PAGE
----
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Honest Bodies: Revolutionary Modernism in the Dances of Anna Sokolow

Book talk by Hannah Kosstrin, Assistant Professor of Dance, Ohio State University

Photo for Honest Bodies: Revolutionary Modernism in

Left: The cover of Hannah Kosstrin's new book (Photo: Oxford University Press) Right: Anna Sokolow performs in 1945 (Photo: Sokolow Dance Foundation)

Dr. Kosstrin will discuss methods of transnational dance analysis, based on her groundbreaking book exploring the work of American dancer and choreographer Anna Sokolow (1910-2000). Sokolow taught and choreographed for major companies in the US, Mexico and Israel, including Martha Graham and Batsheva.

Tuesday, October 9, 2018
10:00 AM
Glorya Kaufman Hall, Room 230
120 Westwood Plaza
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Sponsored by the UCLA Department of World Arts and Cultures/Dance. Co-sponsored by the UCLA Y&S Nazarian Center for Israel Studies, Alan D. Leve Center for Jewish Studies, and Center for Near Eastern Studies.

RSVP HERE (Eventbrite) 

About the Book 

Honest Bodies: Revolutionary Modernism in the Dances of Anna Sokolow (Oxford University Press, 2017) illustrates the ways in which the choreography of Anna Sokolow circulated American modernism among Jewish and communist channels of the international Left from the 1930s-1960s in the United States, Mexico, and Israel. Drawing upon extensive archival materials, interviews, and theories from dance, Jewish, and gender studies, this book illuminates Sokolow's statements for workers' rights, anti-racism, and the human condition through her choreography for social change.

In 1953, Sokolow was invited to Israel to work with Inbal Dance Company. Following that, she choreographed for the major dance companies in Israel including Batsheva, Kibbutz Dance Company, and Lyric Theatre. She visited Mexico and Israel frequently to teach and to choreograph.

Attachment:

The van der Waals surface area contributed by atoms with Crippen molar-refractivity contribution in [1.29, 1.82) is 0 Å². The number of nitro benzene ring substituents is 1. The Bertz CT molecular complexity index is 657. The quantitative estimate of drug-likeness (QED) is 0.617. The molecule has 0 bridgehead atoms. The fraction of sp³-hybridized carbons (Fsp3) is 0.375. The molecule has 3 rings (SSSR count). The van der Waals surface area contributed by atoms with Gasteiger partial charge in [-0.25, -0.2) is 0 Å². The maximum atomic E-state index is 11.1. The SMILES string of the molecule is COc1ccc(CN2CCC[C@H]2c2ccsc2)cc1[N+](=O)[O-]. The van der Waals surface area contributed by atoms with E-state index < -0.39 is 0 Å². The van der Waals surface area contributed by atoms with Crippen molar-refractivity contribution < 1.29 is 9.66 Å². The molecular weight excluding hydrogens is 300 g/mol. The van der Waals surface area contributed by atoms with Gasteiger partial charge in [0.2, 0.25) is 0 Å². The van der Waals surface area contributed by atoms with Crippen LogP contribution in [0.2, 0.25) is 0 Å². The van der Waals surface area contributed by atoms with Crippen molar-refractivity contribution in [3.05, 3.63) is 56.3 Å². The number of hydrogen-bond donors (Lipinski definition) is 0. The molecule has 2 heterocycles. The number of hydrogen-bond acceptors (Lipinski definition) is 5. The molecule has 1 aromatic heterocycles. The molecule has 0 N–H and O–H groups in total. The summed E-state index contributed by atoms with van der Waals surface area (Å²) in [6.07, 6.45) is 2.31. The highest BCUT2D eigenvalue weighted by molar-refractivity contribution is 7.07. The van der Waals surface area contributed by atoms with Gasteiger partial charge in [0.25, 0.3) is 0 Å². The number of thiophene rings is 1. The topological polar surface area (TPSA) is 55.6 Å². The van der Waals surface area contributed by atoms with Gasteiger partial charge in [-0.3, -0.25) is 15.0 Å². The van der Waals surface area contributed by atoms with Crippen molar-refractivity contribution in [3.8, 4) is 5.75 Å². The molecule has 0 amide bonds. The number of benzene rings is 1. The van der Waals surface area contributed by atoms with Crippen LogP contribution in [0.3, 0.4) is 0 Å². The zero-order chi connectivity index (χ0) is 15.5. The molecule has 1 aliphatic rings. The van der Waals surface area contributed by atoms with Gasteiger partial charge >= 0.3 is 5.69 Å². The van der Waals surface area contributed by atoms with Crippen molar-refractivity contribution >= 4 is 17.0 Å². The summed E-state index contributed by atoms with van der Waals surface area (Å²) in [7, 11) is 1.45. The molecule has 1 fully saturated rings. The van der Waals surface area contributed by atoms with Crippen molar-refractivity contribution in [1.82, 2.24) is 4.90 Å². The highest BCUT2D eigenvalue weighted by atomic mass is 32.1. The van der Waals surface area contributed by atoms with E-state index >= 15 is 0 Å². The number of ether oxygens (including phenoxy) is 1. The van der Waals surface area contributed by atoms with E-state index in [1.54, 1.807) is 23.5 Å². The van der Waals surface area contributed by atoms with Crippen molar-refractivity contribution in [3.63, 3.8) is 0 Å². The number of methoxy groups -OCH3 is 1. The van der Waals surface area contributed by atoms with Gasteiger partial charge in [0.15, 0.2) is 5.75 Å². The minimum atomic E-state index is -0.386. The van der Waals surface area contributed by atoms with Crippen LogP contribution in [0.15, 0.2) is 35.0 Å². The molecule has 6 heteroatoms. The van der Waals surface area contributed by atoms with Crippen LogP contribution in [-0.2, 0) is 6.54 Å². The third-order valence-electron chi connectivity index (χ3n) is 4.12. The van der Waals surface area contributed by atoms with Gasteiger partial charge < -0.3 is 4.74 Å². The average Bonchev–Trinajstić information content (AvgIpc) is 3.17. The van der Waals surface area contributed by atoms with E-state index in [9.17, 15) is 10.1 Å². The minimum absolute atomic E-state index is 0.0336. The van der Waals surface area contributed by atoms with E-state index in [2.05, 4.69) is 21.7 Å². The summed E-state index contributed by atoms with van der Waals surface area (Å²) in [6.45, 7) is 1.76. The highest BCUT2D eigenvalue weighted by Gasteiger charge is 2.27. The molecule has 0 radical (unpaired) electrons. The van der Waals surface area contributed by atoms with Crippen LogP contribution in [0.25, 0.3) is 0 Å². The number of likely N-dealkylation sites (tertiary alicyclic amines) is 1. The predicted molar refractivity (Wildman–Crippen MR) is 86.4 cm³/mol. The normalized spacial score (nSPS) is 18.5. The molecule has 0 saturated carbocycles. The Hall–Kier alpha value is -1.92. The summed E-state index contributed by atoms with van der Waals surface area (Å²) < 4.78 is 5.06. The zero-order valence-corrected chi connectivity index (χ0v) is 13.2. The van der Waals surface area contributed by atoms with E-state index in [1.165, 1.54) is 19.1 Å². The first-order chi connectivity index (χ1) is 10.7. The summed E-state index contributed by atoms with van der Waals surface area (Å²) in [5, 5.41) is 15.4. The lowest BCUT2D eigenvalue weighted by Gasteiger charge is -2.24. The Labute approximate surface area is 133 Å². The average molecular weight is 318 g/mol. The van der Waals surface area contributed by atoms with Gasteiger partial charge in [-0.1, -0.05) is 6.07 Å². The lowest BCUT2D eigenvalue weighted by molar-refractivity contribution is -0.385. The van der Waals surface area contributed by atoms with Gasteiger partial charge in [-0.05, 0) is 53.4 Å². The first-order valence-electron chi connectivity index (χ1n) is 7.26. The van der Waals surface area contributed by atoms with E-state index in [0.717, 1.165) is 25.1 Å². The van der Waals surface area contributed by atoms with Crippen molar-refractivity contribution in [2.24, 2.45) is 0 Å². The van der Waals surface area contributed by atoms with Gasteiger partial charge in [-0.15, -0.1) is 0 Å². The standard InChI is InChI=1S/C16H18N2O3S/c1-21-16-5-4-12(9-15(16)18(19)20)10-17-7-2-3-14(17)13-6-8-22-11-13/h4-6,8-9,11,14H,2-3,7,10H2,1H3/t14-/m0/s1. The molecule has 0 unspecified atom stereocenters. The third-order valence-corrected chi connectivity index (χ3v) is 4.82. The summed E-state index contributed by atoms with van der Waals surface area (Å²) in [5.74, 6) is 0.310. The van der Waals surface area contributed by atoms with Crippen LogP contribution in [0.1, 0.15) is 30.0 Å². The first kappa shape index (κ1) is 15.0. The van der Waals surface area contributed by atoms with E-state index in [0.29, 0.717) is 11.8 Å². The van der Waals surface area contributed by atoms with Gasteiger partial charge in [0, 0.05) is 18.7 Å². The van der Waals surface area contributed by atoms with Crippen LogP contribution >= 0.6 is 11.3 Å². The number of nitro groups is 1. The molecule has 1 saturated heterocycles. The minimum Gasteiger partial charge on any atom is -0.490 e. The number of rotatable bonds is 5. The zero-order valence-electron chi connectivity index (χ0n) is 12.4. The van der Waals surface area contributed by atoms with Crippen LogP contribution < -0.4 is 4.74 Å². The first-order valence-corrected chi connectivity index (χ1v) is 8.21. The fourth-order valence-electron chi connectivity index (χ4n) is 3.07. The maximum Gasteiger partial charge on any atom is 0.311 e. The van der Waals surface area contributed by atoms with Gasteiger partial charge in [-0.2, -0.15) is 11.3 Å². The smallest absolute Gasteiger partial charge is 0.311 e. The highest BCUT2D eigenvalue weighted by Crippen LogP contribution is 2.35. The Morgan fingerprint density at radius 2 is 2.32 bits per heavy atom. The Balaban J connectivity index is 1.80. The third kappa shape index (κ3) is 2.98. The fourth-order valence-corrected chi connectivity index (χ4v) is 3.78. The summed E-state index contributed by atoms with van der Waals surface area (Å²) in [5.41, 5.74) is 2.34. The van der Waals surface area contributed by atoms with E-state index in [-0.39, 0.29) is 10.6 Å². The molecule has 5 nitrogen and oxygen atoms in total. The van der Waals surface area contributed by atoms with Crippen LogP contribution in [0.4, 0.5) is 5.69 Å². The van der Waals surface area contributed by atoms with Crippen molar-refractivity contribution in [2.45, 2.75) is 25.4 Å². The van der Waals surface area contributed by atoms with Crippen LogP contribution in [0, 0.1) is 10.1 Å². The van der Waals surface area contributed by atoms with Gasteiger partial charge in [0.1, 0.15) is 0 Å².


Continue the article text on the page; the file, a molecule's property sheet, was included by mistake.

Hannah Kosstrin firmly situates Sokolow in the pantheon of choreographic innovators, while, at the same time, revealing how Sokolow's Jewishness was the unifying factor coupling communism, modernism, and gender in her work. Rigorously argued, beautifully illustrated, and paying keen attention to the bodily archive, this book is a bold addition to the field of dance studies - Rebekah Kowal, co-editor of The Oxford Handbook of Dance and Politics


About the Author

Hannah Kosstrin is a dance historian whose work engages dance, Jewish, and gender studies. Her research and teaching interests include dance histories of the United States, Israel and the Jewish diaspora, Latin America, Europe, South Asia, and the African diaspora; gender and queer theory; nationalism and diaspora studies; Laban movement notation and analysis; and digital humanities. Kosstrin’s work appears in Dance Research Journal, Dance Chronicle, The International Journal of Screendance, Dance on Its Own Terms: Histories and Methodologies (ed. Bales and Eliot, Oxford UP, 2013), and Queer Dance: Meanings and Makings (ed. Croft, Oxford UP, 2017). Kosstrin is Treasurer of the Dance Studies Association, and a member of the Society of Dance History Scholars Editorial Board and the Dance Notation Bureau Professional Advisory Committee. She holds BA and MA degrees in dance from Goucher College and Ohio State, a PhD in Dance Studies with a minor field in women’s history from Ohio State, and Labanotation Teacher Certification from the Dance Notation Bureau. She joined the Ohio State faculty in 2014, and previously taught at Reed College, Wittenberg University, and Ohio University Pickerington Center.

Sponsor(s): Y&S Nazarian Center for Israel Studies, Center for Near Eastern Studies, World Arts & Cultures/Dance